Friday 30 August 2013

Transparent Minds

We all know what mental states we are in. We know whether we are happy, whether we are in pain, whether we have religious beliefs, whether we have a desire to be a philosopher, and so on. But how do we know it?

Jordi Fernández
I have recently proposed (Transparent Minds: A Study of Self-Knowledge, Oxford University Press, 2013) that we determine which beliefs and desires we have on the basis of our grounds for belief and desire. The idea is that the racist, for example, thinks that he believes that white people are more intelligent than black people on the basis of his hate towards black people. The theory is one of the 'transparent' approaches inspired by Gareth Evans's observation that, when we are asked what we believe, we look at the world instead of inspecting the contents of our own minds.

Transparent Minds
by Jordi Fern├índez 
Some applications are drawn from the theory in the second part of the book, such as an account of the thought insertion delusion. In this delusion, the patient makes claims of the type "I have the thought that such-and-such, but it is not my thought". The explanation I propose of why these patients make claims of that type turns on an idea about what happens, phenomenologically, when we normally determine that we have a belief.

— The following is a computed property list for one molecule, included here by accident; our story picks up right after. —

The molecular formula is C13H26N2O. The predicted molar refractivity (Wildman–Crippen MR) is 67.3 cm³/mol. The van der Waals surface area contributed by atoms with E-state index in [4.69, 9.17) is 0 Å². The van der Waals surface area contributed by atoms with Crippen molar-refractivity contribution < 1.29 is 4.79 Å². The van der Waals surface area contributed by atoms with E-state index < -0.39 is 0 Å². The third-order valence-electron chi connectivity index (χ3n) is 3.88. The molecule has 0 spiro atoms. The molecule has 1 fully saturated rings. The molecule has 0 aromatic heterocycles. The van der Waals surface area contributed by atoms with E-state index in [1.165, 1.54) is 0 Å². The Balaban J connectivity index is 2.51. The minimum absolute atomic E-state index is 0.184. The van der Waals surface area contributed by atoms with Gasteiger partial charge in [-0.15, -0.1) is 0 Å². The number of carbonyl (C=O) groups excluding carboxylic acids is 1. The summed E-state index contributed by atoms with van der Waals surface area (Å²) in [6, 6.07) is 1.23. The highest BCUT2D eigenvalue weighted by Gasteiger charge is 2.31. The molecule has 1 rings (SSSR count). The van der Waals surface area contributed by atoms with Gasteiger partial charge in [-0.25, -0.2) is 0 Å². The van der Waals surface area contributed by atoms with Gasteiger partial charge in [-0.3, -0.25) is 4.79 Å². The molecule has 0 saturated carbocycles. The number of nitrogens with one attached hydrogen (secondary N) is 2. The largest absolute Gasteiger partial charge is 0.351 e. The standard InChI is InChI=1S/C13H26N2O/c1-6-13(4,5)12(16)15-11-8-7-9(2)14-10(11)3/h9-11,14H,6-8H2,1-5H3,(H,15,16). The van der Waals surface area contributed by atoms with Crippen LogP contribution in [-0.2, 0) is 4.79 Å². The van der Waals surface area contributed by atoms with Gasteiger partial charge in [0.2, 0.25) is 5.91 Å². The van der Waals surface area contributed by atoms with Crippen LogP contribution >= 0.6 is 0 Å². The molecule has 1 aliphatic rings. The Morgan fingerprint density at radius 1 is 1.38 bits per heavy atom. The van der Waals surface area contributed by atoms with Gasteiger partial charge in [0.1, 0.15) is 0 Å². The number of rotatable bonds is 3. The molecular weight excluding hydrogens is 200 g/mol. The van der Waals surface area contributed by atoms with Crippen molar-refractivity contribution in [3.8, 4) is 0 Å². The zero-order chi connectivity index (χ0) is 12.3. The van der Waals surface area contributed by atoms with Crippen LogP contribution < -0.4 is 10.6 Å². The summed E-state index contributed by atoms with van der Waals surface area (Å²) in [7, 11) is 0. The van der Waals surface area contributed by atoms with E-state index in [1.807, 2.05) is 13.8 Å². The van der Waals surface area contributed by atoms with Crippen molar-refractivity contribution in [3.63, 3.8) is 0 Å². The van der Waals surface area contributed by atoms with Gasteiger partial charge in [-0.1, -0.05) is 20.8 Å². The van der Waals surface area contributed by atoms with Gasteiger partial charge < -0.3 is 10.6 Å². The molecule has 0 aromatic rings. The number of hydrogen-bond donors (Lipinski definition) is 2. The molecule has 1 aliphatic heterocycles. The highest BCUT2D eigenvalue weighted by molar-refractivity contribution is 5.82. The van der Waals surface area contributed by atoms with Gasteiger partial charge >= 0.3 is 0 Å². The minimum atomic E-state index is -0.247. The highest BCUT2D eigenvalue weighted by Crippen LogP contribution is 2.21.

What happens is that we feel pressured to accept the content of that belief. If I think that one of my beliefs about my wife is that she is cheating on me, then the question of whether she is cheating on me or not is no longer open for me. I thereby feel inclined to accept that she is cheating on me. I call this the 'assertiveness' of self-knowledge. The theory sketched above can explain why self-knowledge is assertive. The reason is that, when I think that one of my beliefs about my wife is that she is cheating on me, I have formed that higher-order belief on the basis of my grounds for believing that my wife is cheating on me. It seems natural, then, that if I have grounds for my first-order belief, I should feel inclined to have that belief.

The proposal about thought insertion is that thought insertion patients do not experience the same in self-knowledge. They find certain thoughts in their minds, but experience their thoughts as mere pieces of information that may or may not match the world. What they are trying to say, I propose, is that they find the thought that such-and-such in their minds, but the thought is neutral on whether such-and-such is happening in the world or not. If the theory of self-knowledge sketched above explains the assertiveness of self-knowledge, and this diagnosis of the delusion is correct, then this suggests a hypothesis about why these patients experience the thought insertion delusion. The reason is that they have trouble attributing thoughts to themselves through the 'transparent' procedure that, for us, is normal to follow in self-knowledge.

If you are interested, Lauren Ashwell just wrote a very informative review of the book for Notre Dame Philosophical Reviews.

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